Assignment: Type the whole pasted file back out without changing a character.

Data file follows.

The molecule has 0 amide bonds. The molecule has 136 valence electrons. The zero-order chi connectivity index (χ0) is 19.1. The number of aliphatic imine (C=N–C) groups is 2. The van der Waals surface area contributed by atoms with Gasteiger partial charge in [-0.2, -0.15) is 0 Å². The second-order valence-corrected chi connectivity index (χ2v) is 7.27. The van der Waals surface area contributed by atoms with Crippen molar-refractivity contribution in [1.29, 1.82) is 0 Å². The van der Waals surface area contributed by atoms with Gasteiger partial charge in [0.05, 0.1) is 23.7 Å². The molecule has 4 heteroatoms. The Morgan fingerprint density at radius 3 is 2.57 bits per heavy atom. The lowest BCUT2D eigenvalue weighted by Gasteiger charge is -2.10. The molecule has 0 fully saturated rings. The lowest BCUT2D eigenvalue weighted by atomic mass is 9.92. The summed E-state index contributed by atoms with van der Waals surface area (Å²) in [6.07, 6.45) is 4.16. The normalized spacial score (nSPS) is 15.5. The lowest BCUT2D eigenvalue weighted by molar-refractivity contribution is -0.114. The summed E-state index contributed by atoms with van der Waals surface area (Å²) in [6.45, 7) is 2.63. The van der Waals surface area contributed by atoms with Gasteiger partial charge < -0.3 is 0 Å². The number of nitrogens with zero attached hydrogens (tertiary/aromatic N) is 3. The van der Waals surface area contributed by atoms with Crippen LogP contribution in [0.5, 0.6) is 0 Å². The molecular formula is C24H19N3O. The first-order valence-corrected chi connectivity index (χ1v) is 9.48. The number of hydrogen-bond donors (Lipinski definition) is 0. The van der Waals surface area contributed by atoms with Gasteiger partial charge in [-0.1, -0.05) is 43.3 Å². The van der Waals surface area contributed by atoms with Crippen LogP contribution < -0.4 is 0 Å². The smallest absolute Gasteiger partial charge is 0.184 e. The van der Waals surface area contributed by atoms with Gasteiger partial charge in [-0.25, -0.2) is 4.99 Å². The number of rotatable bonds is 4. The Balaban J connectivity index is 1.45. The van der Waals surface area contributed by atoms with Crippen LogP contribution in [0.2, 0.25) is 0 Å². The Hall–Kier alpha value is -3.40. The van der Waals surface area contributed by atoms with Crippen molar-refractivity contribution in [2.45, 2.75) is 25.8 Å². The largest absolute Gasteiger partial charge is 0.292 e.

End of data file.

The molecule has 0 amide bonds. The molecule has 136 valence electrons. The zero-order chi connectivity index (χ0) is 19.1. The number of aliphatic imine (C=N–C) groups is 2. The van der Waals surface area contributed by atoms with Gasteiger partial charge in [-0.2, -0.15) is 0 Å². The second-order valence-corrected chi connectivity index (χ2v) is 7.27. The van der Waals surface area contributed by atoms with Crippen molar-refractivity contribution in [1.29, 1.82) is 0 Å². The van der Waals surface area contributed by atoms with Gasteiger partial charge in [0.05, 0.1) is 23.7 Å². The molecule has 4 heteroatoms. The Morgan fingerprint density at radius 3 is 2.57 bits per heavy atom. The lowest BCUT2D eigenvalue weighted by Gasteiger charge is -2.10. The molecule has 0 fully saturated rings. The lowest BCUT2D eigenvalue weighted by atomic mass is 9.92. The summed E-state index contributed by atoms with van der Waals surface area (Å²) in [6.07, 6.45) is 4.16. The normalized spacial score (nSPS) is 15.5. The lowest BCUT2D eigenvalue weighted by molar-refractivity contribution is -0.114. The summed E-state index contributed by atoms with van der Waals surface area (Å²) in [6.45, 7) is 2.63. The van der Waals surface area contributed by atoms with Gasteiger partial charge < -0.3 is 0 Å². The number of nitrogens with zero attached hydrogens (tertiary/aromatic N) is 3. The van der Waals surface area contributed by atoms with Crippen LogP contribution in [0.5, 0.6) is 0 Å². The molecular formula is C24H19N3O. The first-order valence-corrected chi connectivity index (χ1v) is 9.48. The number of hydrogen-bond donors (Lipinski definition) is 0. The van der Waals surface area contributed by atoms with Gasteiger partial charge in [-0.1, -0.05) is 43.3 Å². The van der Waals surface area contributed by atoms with Crippen LogP contribution < -0.4 is 0 Å². The smallest absolute Gasteiger partial charge is 0.184 e. The van der Waals surface area contributed by atoms with Gasteiger partial charge in [-0.25, -0.2) is 4.99 Å². The number of rotatable bonds is 4. The Balaban J connectivity index is 1.45. The van der Waals surface area contributed by atoms with Crippen LogP contribution in [0.2, 0.25) is 0 Å². The Hall–Kier alpha value is -3.40. The van der Waals surface area contributed by atoms with Crippen molar-refractivity contribution in [2.45, 2.75) is 25.8 Å². The largest absolute Gasteiger partial charge is 0.292 e.